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Monday, February 25, 2002



Isle abuse of some
drugs is increasing

Narcotics agents say people are
abusing prescription drugs,
particularly painkillers


By Rosemarie Bernardo
rbernardo@starbulletin.com

State narcotics agents have noticed a rise in pharmaceutical drug abuse following the Sept. 11 terrorist attacks, according to Keith Kamita, administrator of the Narcotics Enforcement Division.

"People are depressed," Kamita said.

Layoffs, financial issues and depression triggered by the attacks have caused a number of isle residents to turn to pharmaceutical drugs to deal with their problems, according to experts.

"Pharmaceutical drugs are stronger than illicit drugs," Kamita said.

As of Feb. 16, 63,069 residents had filed unemployment claims since Sept. 11, thousands of them because they were either laid off or had their hours cut back due to the economic downturn in the wake of the attacks.

Narcotics agents categorized pharmaceutical drug abusers two ways: those who alter or forge a prescription of a controlled substance, and multidoctor patients who go to several physicians to obtain controlled substances for their own use or to sell to others.

Painkillers such as Vicodin, OxyContin and Valium are among the drugs being abused the most, with OxyContin showing the biggest jump, Kamita said. The drug, which has a street value of $1 per milligram, is crushed and may either be snorted or injected, resulting in a high similar to heroin, according to Kamita.

"It's (OxyContin) becoming more and more prevalent," said M.P. Andy Anderson, chief executive officer of Hina Mauka, a substance abuse treatment agency.

Kamita said state narcotics agents are able to determine whether a person is suffering from a chronic illness or abusing medication.

If a patient suffers from cancer, a steady number of controlled substances is recorded, he said. However, those who abuse pharmaceutical drugs show an irregular amount of prescribed controlled substances. Narcotics agents also investigate multidoctor patients by consulting with the physicians issuing controlled substances.

Three years ago, a notification and warning agreement was implemented to curtail multidoctor patients. Under the agreement, a patient can obtain controlled substances from only one practitioner.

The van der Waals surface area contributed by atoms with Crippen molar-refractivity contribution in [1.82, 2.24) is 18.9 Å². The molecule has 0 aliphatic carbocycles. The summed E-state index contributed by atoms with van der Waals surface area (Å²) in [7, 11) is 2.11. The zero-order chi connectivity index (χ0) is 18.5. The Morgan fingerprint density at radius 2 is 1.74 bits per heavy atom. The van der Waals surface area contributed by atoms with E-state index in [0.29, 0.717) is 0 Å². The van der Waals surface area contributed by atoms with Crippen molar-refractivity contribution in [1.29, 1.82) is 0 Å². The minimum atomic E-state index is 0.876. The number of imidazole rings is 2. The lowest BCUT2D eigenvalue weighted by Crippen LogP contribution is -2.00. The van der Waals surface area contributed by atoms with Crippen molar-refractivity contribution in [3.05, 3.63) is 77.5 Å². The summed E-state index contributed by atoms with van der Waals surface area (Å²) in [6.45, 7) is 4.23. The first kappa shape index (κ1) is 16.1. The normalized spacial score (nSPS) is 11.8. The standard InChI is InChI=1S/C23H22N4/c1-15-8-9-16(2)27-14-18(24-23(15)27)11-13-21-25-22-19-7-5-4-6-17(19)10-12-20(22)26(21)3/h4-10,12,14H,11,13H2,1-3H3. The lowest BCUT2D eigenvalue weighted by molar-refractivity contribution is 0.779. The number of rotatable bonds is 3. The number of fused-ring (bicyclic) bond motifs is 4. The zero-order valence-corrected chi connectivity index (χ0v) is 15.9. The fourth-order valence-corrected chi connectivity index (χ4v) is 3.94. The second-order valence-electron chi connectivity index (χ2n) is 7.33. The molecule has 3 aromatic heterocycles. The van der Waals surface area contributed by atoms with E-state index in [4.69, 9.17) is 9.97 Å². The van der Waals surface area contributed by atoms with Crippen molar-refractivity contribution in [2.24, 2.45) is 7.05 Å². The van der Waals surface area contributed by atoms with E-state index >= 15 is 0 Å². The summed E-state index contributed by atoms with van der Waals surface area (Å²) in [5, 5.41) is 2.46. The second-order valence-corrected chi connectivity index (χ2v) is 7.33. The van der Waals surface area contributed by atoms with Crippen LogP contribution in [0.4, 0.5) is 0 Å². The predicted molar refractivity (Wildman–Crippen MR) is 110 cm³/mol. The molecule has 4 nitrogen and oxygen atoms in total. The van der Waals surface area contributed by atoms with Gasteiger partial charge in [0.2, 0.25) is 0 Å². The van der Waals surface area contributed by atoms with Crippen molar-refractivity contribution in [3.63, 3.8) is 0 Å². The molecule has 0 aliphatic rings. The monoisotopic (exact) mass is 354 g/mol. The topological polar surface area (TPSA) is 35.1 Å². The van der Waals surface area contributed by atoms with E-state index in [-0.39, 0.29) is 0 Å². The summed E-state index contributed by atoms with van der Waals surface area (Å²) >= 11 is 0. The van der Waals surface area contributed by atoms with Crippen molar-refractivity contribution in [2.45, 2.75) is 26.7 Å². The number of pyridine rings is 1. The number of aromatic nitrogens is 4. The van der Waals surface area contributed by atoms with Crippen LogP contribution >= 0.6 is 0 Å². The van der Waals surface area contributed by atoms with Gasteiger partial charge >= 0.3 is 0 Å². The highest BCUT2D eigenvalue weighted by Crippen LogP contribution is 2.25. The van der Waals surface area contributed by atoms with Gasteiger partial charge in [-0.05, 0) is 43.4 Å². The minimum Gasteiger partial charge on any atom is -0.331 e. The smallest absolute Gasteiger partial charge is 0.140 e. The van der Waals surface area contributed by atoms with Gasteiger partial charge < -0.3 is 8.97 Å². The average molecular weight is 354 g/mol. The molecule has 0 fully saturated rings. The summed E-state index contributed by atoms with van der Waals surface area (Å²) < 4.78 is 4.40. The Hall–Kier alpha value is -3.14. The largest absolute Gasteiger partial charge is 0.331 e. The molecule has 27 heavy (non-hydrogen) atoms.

According to the Hawaii Revised Statutes, it is a felony for a patient to intentionally visit more than one physician and withhold information regarding previous doctor visits for the purpose of obtaining controlled substances. Abuse of a controlled substance is a Class C felony that is punishable by up to five years in prison or a $5,000 fine.

An electronic monitoring system has been set up at pharmacies statewide that alerts state narcotics agents of an irregular number of controlled substances issued to a person, Kamita said. "For us, that's our first line of defense," he said.

Linda de la Rosa, clinical supervisor of Hina Mauka at the Women's Community Correctional Center, said she suffered from an addiction to Valium and Talwin following a divorce in 1973. She began to drink heavily and take the pain relievers with alcohol. She said she underwent treatment after her co-workers intervened while she was working as a nurse at a New Jersey hospital.

"It was a nurse's mentality that it was not abusing drugs back then. It would be the same as taking Tylenol. We wouldn't think twice about it. Now we do," said de la Rosa, who has been free of drugs and alcohol for 26 years.

She said her own recovery led her to counsel others who have problems with drugs.

"Prescription drug abuse is the sophisticated way of abusing drugs," de la Rosa said.

Of OxyContin, "it's a new choice of drug," she said. A number of overdoses and deaths have resulted from the abuse of the drug, de la Rosa added.

Police psychologist Gloria Neumann said taking any form of drugs is a way for people "to block out what happened."

"People often look for a quick fix. Drugs are often a quick solution, but it doesn't solve the underlying problem," Neumann said.


Hawaii drug abuses

Cases of abuse of controlled substances from Sept. 11 to present:

Hydrocodone (e.g., Vicodin): 34

Oxycodone (e.g., OxyContin): 34

Benzodiazepine (e.g., Valium): 27

Codeine: 16

Cases of abuse of controlled substances from July 1, 2000, to June 30, 2001:

Hydrocodone (e.g., Vicodin): 73

Oxycodone (e.g., OxyContin): 39

Benzodiazepine (e.g., Valium): 45

Codeine: 57

If you have information of someone abusing a controlled substance or selling it illegally, call the Narcotics Enforcement Division at 837-8470.

Source: Keith Kamita, administrator of Hawaii's Narcotics Enforcement Division




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